Why Gifted, Low-Income Students Don't Go To The Best Colleges

On Sunday, the New York Times ran an article based on a study on the lack of socioeconomic diversity at the nation's top colleges. Caroline Hoxby, one of the study's authors, told NPR that even after Harvard changed its financial aid policies to offer an essentially free education to students from families earning less than $40,000 a year:

The number of students whose families had income below that threshold changed by only about 15 students, and the class at Harvard is about 1,650 freshmen.

David Leonhardt summed the disparity up well:

Only 34 percent of high-achieving high school seniors in the bottom fourth of income distribution attended any one of the country’s 238 most selective colleges, according to the analysis...Among top students in the highest income quartile, that figure was 78 percent.

If you are from a rich family, I would imagine there is a high level of expectation, possibly going back your whole life, that you will apply to and attend a prestigious school. In many cases, the expectation is that you will be a "legacy" attending your parents' alma mater.

In their research, Hoxby and Avery found that vast majority of low-income students (nearly 70 percent) attending elite colleges hail from just 15 large metropolitan areas. What makes those students special? The study's authors suggest that it is because those students have greater access to a network of peers and mentors (as well as college recruiters visiting their schools) who help them to dream big.

Hoxby told the Times that low-income students in smaller metros and in rural areas "lack exposure to people who say there is a difference among colleges."

I get the difference. I was a first generation student applying for college from rural Pennsylvania. Despite graduating second in my high school class, I was steered toward lower priced state schools, community colleges, secretarial school, and military service. It was not that my teachers and counselors, or even parents, wanted less for me. It was the limits of their experience, and mine, that suggested that track. Enough luck (and it was luck) prevailed at the outset of my college career that I wound up with the chance to work hard at an Ivy League school.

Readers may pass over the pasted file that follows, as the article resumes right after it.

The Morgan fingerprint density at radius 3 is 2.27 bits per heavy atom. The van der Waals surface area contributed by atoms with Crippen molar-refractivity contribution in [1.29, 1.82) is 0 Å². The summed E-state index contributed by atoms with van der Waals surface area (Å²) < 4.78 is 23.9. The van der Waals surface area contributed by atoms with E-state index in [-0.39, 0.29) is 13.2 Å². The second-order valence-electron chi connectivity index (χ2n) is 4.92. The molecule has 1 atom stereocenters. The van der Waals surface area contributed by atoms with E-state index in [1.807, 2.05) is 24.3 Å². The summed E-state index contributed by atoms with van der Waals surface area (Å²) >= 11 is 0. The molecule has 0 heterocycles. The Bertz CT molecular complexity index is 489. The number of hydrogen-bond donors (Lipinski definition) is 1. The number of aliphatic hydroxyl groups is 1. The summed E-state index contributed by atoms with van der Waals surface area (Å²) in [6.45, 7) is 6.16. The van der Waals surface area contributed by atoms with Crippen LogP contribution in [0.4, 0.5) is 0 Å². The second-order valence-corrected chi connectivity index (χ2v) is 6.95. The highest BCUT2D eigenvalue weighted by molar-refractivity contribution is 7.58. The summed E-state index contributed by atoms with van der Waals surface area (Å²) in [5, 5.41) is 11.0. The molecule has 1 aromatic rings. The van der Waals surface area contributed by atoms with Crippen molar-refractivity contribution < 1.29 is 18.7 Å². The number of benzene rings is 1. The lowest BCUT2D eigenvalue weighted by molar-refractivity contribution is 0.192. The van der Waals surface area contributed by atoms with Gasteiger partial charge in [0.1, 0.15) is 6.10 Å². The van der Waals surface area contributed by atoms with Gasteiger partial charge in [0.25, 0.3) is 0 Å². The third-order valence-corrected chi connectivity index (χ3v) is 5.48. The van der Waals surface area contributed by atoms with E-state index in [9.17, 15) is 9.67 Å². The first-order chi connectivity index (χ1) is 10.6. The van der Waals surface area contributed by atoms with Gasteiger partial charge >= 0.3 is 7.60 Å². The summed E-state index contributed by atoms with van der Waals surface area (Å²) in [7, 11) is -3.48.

It is a potentially interesting time for those who care about first generation college students. In his article Leonhardt observes that Hoxby and Avery's work is drawing new attention among college administrators to the complexity of issues surrounding low-income students and access and affordability. They're not alone. Catharine Hill, president of Vassar, wrote an interesting piece for the Washington Post last November, based on a decade of research and teaching about the economics of higher education. The article includes an invaluable link to many studies in which Hill examines the admissions and financial aid practices of the country's elite colleges and students from low-income families and points out: 

The largest [government] subsidies go to those who attend the highest-priced schools, which tend also to be the most selective.

Hill's own research and that of Hoxby and Avery show that the most selective, highest priced schools recruit and enroll disproportionately more higher income students than lower-income students—even when academic talent and preparedness are held constant.

Hill hits the nail on the head when she talks about the policy implications of this: 

It is an open question whether an additional dollar of public spending would serve the public good more if spent on higher-achieving rather than lower-achieving students, but there is no reason to think an extra dollar on a high-income talented student will be more valuable to society than an extra dollar on a low-income student.

Phrased this way and framed with ongoing research, this line of reasoning calls for a serious look at the ROI of where we allocate our higher education dollars and who benefits. 

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